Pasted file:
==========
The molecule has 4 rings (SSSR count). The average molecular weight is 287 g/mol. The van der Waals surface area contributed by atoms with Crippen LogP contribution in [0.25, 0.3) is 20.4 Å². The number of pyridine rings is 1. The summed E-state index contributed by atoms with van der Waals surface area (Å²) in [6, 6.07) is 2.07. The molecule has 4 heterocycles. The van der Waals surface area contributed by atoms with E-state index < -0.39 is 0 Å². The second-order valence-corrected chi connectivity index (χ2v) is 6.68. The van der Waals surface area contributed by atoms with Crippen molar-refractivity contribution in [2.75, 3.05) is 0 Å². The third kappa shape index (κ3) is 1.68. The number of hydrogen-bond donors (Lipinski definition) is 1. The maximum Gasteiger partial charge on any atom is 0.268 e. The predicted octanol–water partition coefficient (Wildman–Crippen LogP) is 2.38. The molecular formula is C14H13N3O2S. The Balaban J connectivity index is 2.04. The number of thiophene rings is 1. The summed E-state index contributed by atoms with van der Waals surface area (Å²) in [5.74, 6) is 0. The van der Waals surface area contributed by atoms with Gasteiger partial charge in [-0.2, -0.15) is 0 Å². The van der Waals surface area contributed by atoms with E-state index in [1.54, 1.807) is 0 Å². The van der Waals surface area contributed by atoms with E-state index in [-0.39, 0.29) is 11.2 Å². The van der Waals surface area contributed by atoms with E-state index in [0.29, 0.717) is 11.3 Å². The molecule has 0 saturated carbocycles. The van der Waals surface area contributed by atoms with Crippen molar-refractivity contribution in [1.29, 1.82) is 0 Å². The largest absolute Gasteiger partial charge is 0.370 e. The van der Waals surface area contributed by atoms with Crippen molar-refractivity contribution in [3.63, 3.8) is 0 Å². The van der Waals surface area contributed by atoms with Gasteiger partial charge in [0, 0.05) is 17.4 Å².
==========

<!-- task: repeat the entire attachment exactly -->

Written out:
The molecule has 4 rings (SSSR count). The average molecular weight is 287 g/mol. The van der Waals surface area contributed by atoms with Crippen LogP contribution in [0.25, 0.3) is 20.4 Å². The number of pyridine rings is 1. The summed E-state index contributed by atoms with van der Waals surface area (Å²) in [6, 6.07) is 2.07. The molecule has 4 heterocycles. The van der Waals surface area contributed by atoms with E-state index < -0.39 is 0 Å². The second-order valence-corrected chi connectivity index (χ2v) is 6.68. The van der Waals surface area contributed by atoms with Crippen molar-refractivity contribution in [2.75, 3.05) is 0 Å². The third kappa shape index (κ3) is 1.68. The number of hydrogen-bond donors (Lipinski definition) is 1. The maximum Gasteiger partial charge on any atom is 0.268 e. The predicted octanol–water partition coefficient (Wildman–Crippen LogP) is 2.38. The molecular formula is C14H13N3O2S. The Balaban J connectivity index is 2.04. The number of thiophene rings is 1. The summed E-state index contributed by atoms with van der Waals surface area (Å²) in [5.74, 6) is 0. The van der Waals surface area contributed by atoms with Gasteiger partial charge in [-0.2, -0.15) is 0 Å². The van der Waals surface area contributed by atoms with E-state index in [1.54, 1.807) is 0 Å². The van der Waals surface area contributed by atoms with E-state index in [-0.39, 0.29) is 11.2 Å². The van der Waals surface area contributed by atoms with E-state index in [0.29, 0.717) is 11.3 Å². The molecule has 0 saturated carbocycles. The van der Waals surface area contributed by atoms with Crippen molar-refractivity contribution in [1.29, 1.82) is 0 Å². The largest absolute Gasteiger partial charge is 0.370 e. The van der Waals surface area contributed by atoms with Crippen molar-refractivity contribution in [3.63, 3.8) is 0 Å². The van der Waals surface area contributed by atoms with Gasteiger partial charge in [0, 0.05) is 17.4 Å².